It really helps to have access to an expert who can help you with research and give you some quotes. Recruit “expert witnesses” to assist with military vehicle, aircraft, and ancient cannon identification. You’ll find they’re only too pleased to help. They’ll love the challenge of ID’ing the photos of vehicles or cannon you send them, and will supply you with lots of juicy details that you can write into your stories.

Make sure you reward them for their help. I thank my experts in the bylines, where appropriate, and send them a Barnes and Noble gift voucher for $100 every year.

Also make sure you do lots of reading on your military topic. You’ll find it fun learning about new topics, becoming more and more confident from your growing knowledge with each article.

Consider writing free military articles for some magazines when you’re
starting out, if you find out they don’t pay. I began by writing several free articles about Airborne Museums in Western Europe for two U.S. Airborne Association magazines called Airborne Quarterly and Static Line.

Of course your aim should be to eventually place your free stories in paying magazines or newspapers, but having these bylines gives you the credibility and bylines to pitch other military magazines. I write a free monthly military museum column that appears alongside Colonel Oliver North’s column in Military magazine, which certainly helps my credibility when pitching other military magazines.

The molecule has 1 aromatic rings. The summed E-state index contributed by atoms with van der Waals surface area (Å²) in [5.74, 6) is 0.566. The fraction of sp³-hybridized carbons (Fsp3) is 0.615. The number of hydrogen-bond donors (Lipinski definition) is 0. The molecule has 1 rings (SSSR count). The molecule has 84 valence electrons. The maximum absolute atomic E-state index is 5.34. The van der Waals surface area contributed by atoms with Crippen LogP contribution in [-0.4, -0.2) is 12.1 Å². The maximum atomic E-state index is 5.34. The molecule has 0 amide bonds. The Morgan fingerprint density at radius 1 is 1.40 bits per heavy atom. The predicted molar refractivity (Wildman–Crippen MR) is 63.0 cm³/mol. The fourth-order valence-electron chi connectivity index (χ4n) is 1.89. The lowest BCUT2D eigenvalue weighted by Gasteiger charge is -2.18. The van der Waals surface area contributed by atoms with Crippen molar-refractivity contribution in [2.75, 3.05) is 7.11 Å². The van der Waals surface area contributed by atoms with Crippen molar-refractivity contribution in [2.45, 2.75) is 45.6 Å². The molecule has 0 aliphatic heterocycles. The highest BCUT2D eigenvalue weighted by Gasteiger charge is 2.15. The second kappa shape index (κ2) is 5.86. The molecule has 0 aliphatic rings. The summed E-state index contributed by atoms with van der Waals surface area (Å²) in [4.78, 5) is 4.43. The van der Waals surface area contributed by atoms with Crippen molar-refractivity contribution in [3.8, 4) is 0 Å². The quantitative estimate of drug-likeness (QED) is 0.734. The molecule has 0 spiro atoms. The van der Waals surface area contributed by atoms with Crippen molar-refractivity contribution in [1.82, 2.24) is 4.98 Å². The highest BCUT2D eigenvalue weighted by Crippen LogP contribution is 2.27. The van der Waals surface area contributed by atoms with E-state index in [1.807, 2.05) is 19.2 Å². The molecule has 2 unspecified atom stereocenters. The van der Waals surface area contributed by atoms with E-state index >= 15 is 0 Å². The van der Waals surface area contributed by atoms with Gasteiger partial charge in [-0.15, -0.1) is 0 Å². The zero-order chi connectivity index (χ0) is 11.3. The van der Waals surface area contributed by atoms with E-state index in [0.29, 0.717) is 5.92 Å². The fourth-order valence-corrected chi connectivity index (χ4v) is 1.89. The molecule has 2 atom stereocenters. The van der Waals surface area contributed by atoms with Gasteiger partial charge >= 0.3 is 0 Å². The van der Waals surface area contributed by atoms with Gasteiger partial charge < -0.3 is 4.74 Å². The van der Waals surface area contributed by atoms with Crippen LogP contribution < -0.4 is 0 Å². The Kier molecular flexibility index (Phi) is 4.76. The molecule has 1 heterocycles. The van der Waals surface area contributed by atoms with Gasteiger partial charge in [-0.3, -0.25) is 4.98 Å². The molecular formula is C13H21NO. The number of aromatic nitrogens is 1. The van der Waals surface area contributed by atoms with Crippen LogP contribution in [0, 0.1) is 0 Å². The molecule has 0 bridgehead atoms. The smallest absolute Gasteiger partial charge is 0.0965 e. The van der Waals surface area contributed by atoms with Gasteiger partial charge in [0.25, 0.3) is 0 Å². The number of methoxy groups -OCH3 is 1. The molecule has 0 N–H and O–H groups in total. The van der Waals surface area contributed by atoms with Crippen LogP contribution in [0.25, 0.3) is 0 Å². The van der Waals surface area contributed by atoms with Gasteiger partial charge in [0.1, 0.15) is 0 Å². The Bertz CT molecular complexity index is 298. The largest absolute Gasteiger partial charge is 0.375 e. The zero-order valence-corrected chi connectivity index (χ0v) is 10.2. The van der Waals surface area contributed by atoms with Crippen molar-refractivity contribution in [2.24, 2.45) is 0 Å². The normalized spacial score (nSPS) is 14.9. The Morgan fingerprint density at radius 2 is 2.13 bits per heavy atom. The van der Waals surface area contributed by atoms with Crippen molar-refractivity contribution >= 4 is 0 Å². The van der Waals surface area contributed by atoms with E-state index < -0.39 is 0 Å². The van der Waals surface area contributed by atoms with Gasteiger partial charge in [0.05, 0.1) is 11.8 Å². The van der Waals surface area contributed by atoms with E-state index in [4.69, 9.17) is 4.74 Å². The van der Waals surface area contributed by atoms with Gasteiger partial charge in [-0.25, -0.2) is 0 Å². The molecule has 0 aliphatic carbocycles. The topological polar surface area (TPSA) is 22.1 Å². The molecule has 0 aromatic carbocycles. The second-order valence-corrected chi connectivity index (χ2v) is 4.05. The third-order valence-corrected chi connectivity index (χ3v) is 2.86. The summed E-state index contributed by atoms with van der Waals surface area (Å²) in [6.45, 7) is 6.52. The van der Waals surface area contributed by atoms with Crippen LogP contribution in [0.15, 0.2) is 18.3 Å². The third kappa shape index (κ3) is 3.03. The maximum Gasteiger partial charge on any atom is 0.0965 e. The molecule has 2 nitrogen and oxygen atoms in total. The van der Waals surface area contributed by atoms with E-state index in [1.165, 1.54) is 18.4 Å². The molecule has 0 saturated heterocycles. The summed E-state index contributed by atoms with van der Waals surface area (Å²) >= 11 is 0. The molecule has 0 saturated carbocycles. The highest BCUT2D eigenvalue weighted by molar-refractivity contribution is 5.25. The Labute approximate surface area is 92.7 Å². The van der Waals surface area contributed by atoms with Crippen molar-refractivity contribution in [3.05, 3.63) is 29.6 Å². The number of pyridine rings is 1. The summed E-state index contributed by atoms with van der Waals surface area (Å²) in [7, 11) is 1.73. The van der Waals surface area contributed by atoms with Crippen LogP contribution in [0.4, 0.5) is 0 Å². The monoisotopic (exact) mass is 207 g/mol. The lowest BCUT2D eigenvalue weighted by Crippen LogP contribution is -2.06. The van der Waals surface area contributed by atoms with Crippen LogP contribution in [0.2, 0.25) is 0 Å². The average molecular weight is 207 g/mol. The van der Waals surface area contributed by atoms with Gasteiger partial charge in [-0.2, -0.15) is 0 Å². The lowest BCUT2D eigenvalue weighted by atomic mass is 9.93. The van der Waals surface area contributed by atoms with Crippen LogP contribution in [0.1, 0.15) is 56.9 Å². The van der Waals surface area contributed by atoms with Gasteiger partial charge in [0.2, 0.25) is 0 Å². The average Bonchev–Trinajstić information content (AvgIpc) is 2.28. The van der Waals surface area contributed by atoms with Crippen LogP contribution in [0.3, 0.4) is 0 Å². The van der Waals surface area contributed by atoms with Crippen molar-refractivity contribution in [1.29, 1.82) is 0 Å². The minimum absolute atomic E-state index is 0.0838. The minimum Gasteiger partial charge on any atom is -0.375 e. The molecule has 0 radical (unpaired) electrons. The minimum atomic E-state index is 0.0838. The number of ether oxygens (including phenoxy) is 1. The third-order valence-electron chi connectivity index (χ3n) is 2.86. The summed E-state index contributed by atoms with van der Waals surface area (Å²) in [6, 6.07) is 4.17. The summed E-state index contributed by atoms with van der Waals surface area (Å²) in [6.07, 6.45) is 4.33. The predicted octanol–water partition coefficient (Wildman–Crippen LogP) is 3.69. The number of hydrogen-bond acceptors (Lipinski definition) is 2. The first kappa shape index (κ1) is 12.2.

Finding Military Magazines

Where do you find magazines to pitch your military stories? Having an
interest in military vehicles is fertile ground. Try Classic Military Vehicle
(U.K.), Military Machines International (U.K.), and Army motors (U.S.).
Civil War enthusiasts can pitch Civil War News or any of the other half
dozen U.S. magazines covering this era. Antique weapons aficionados
should try Classic Arms & Militaria (U.K.) or any of the other antique
weapons magazines.

And if you’ve visited military battlefield sites in Europe and the Pacific
where American servicemen fought, you can pitch newspapers around the country several months before the anniversaries of those battles. August or September, for example, would be good months to send articles about the Battle of the Bulge, or Bastogne to newspapers, as those battles took place in December of 1944.


AMERICA IN WORLD WAR II www.americainwwii.com Interested in all
aspects of WWII as it affected Americans. Editor James P. Kushlan

AMERICAN HISTORY www.historynet.com Roger L. Vance Editor

ARMY MOTORS www.mvpa.org For U.S. military vehicle aficionados. Reg Hodgson Editor

THE ARTILLERYMAN www.civilwarnews.com
Focus on pre-1900 cannon and fortifications. Pays $50. Kay Jorgensen Editor mail@civilwarnews.com

AVIATION HISTORY www.Aviationhistory.org Military and civilian aviation from first flight to jet age. Carl von Wodtke Editor aviationhistory@weiderhistory.com

CIVIL WAR NEWS www.civilwarnews.com Kay Jorgensen Editor

CLASSIC ARMS & MILITARIA U.K. www.blazepublishing.co.uk Militaria
magazine. Battles, weaponry. Jonathan Downs Editor edit@blazepublishing.co.uk

HISTORY CHANNEL MAGAZINE. www.thehistorychannelclub.com
Submit article to: The History Channel, Club, Attn: Jim Tarbox, Editor, PO Box 3485, Minnetonka, MN 55343

MILITARY www.milmag.com Debbie Shank, Assistant Editor,

www.modelactivitypress.com Magazine featuring restored military vehicles, parades, museums. Ian Young Editor Military.machines@virgin.net

VIETNAM www.historynet.com/magazines/vietnam All aspects of the
Vietnam War. David T. Zabecki Editor Vietnam@weiderhistorygroup.com